To start building an Apple Home ecosystem, users first need to set up a home hub before adding other smart home accessories. Here’s how to do it.

Apple Home is a go-to choice as a smart home controller for iPhone users, but before adding accessories to the app, they’ll first need to set up a home hub. In order to get the most out of smart home accessories, they need to be connected to the internet at all times. While an iPhone or iPad can control smart home accessories through the Apple Home app, these products can’t serve as a home hub. That’s because they will disconnect from a home network when they’re taken with the user, leaving all the accessories in a user’s home unresponsive.

A home hub serves as the product that connects all the smart home products in a user’s home to the internet, enabling remote control and automation. Previously, users could set up an iPad, Apple TV, HomePod, or HomePod mini as a home hub. However, when Apple added support for Matter — a smart home interoperability standard — the iPad could no longer be used as a home hub. That left the Apple TV, HomePod, and HomePod mini as the three remaining home hub options. Most of the time, when an Apple TV or HomePod is set up, they automatically become home hubs. However, there are a few things to consider based on the accessories used in an Apple Home.

Related: How To Create Smart Home Automations With Siri On HomePod

How Home Hubs Are Chosen For An Apple Home

Apple's Home App icon against an orange and yellow gradient background.

During the setup process, a HomePod or HomePod mini will automatically become a home hub for the user’s smart home. However, it’s important to make sure that the iCloud account used to set up the HomePod is the same as the one used in the Apple Home app. Otherwise, users may have to reset the HomePod or HomePod mini and set up the device again using the correct iCloud account.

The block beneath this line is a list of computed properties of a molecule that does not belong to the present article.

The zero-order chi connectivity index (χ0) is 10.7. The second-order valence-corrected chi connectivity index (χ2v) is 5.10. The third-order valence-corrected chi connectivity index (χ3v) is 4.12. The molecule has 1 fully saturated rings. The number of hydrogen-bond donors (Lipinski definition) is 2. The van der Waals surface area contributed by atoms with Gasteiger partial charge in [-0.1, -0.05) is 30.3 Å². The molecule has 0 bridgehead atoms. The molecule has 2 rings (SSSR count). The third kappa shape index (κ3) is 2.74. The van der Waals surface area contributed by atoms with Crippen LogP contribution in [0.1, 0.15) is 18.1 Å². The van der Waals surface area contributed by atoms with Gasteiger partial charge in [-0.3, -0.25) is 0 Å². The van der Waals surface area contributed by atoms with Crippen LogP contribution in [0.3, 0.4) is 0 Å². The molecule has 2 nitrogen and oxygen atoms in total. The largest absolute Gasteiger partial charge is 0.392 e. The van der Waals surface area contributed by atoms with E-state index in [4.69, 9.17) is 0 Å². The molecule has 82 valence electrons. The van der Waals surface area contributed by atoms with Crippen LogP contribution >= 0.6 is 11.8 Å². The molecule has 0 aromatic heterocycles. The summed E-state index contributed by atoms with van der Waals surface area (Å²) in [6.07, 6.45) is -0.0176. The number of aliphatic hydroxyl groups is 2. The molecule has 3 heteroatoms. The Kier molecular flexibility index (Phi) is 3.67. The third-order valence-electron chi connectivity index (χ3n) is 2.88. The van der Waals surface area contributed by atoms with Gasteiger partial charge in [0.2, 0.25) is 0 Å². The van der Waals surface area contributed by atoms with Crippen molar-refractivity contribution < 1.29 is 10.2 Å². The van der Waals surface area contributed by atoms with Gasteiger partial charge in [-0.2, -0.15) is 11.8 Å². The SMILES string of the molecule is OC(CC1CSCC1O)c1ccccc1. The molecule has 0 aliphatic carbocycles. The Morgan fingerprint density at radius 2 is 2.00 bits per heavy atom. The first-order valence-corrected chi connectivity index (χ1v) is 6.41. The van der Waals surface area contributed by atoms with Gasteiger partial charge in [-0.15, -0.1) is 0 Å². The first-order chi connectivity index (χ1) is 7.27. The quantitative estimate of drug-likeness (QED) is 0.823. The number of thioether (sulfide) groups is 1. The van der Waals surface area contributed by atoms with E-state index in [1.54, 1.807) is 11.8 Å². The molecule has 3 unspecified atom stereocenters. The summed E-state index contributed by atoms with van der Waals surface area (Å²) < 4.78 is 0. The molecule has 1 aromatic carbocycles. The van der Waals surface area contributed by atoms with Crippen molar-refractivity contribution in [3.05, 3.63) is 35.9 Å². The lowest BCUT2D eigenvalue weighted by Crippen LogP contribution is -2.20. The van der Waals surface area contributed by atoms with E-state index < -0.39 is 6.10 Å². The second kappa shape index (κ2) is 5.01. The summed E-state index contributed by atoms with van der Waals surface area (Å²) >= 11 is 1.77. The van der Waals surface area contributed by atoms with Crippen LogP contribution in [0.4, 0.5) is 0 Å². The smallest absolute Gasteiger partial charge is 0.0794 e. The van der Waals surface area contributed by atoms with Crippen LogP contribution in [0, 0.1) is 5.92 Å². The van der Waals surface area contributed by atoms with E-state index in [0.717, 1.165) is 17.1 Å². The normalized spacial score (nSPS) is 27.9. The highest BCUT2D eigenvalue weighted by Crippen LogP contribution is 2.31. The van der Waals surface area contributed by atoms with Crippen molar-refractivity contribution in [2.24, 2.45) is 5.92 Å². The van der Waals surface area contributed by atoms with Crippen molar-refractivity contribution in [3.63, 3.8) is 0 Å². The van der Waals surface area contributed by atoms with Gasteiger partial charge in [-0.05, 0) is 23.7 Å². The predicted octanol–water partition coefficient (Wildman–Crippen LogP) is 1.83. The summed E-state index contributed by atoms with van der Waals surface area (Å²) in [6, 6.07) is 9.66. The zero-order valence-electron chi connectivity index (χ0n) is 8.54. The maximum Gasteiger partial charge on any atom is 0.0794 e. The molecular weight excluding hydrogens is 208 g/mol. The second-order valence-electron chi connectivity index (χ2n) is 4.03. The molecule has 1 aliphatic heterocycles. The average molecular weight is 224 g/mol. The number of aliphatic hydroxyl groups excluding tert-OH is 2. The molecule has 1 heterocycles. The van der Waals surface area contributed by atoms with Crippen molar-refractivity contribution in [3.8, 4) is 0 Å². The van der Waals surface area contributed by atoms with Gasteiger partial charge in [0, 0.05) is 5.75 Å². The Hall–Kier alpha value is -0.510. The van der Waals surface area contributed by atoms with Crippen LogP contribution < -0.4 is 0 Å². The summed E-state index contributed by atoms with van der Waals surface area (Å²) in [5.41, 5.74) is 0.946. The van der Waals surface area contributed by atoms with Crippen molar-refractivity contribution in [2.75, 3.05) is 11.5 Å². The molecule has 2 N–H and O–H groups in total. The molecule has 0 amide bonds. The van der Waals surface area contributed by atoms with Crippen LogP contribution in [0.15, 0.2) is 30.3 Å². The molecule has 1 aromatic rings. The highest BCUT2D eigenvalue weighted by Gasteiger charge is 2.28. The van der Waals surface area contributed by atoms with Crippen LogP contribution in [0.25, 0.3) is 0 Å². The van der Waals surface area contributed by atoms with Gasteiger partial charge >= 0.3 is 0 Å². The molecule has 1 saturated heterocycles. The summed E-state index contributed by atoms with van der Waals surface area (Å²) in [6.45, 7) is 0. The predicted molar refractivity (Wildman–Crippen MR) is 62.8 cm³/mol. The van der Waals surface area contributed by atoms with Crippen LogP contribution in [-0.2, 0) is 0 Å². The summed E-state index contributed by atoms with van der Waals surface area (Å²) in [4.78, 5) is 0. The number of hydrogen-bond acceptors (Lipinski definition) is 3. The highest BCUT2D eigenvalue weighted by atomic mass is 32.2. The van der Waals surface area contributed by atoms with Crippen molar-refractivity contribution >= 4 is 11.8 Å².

Apple TV also automatically becomes a home hub for a user’s smart home, but there’s a way to ensure the streaming box is in the right Apple Home. After opening the Settings app on Apple TV, navigate to the Users and Accounts tab. Then, make sure the user’s name is chosen under the Default User field.

Similar to the HomePod and HomePod mini process, make sure a user is signed in to the same iCloud account on Apple TV as is signed in to the Apple Home app. Finally, back out into the main Apple TV Settings app, choose AirPlay and HomeKit, and pick the correct room the Apple TV is located in — or add a new one.

Placement & Compatibility

Though the process occurs automatically, there are a few things to note about home hubs for Apple Home. Generally, when Apple TV and HomePods are placed in the same room, Apple Home will default to the Apple TV as the home hub. This is even more likely if the Apple TV is connected to Ethernet, as it’ll outperform the WiFi-enabled HomePods.

Most importantly, Thread-enabled products require a Thread-enabled home hub to work properly. These include the second-generation HomePod, the HomePod mini, the third-generation Apple TV 4K with Ethernet, or a supported Thread router. Home hubs are the connector of all the smart home products in an Apple Home, so it’s important they’re set up correctly.

More: Apple Pauses New HomeKit Architecture After Users Report Device Issues

Source: Apple Support

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